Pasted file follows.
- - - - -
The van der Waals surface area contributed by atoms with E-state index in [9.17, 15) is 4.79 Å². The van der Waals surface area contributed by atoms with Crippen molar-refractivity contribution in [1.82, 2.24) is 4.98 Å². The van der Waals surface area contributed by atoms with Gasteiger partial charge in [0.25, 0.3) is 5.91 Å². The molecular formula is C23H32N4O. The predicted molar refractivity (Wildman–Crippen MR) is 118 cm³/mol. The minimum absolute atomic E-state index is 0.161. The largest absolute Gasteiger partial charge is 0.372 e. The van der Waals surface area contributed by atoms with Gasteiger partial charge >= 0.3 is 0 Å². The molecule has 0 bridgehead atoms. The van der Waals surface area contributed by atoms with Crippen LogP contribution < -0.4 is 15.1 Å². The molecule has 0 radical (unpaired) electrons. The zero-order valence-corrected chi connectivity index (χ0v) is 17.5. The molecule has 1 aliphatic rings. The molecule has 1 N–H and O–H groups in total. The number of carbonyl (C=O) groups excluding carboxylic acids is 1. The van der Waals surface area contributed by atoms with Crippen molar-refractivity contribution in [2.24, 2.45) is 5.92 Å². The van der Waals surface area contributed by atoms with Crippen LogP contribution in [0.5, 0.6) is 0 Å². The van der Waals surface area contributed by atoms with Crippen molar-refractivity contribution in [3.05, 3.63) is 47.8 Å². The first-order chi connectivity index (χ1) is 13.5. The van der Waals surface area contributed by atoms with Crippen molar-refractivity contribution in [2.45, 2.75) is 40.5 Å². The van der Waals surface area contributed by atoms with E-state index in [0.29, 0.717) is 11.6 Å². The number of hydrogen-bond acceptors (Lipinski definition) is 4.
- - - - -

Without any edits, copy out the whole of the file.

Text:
The van der Waals surface area contributed by atoms with E-state index in [9.17, 15) is 4.79 Å². The van der Waals surface area contributed by atoms with Crippen molar-refractivity contribution in [1.82, 2.24) is 4.98 Å². The van der Waals surface area contributed by atoms with Gasteiger partial charge in [0.25, 0.3) is 5.91 Å². The molecular formula is C23H32N4O. The predicted molar refractivity (Wildman–Crippen MR) is 118 cm³/mol. The minimum absolute atomic E-state index is 0.161. The largest absolute Gasteiger partial charge is 0.372 e. The van der Waals surface area contributed by atoms with Gasteiger partial charge >= 0.3 is 0 Å². The molecule has 0 bridgehead atoms. The van der Waals surface area contributed by atoms with Crippen LogP contribution < -0.4 is 15.1 Å². The molecule has 0 radical (unpaired) electrons. The zero-order valence-corrected chi connectivity index (χ0v) is 17.5. The molecule has 1 aliphatic rings. The molecule has 1 N–H and O–H groups in total. The number of carbonyl (C=O) groups excluding carboxylic acids is 1. The van der Waals surface area contributed by atoms with Crippen molar-refractivity contribution in [2.24, 2.45) is 5.92 Å². The van der Waals surface area contributed by atoms with Crippen LogP contribution in [0.5, 0.6) is 0 Å². The van der Waals surface area contributed by atoms with Crippen molar-refractivity contribution in [3.05, 3.63) is 47.8 Å². The first-order chi connectivity index (χ1) is 13.5. The van der Waals surface area contributed by atoms with Crippen molar-refractivity contribution in [2.45, 2.75) is 40.5 Å². The van der Waals surface area contributed by atoms with E-state index in [0.29, 0.717) is 11.6 Å². The number of hydrogen-bond acceptors (Lipinski definition) is 4.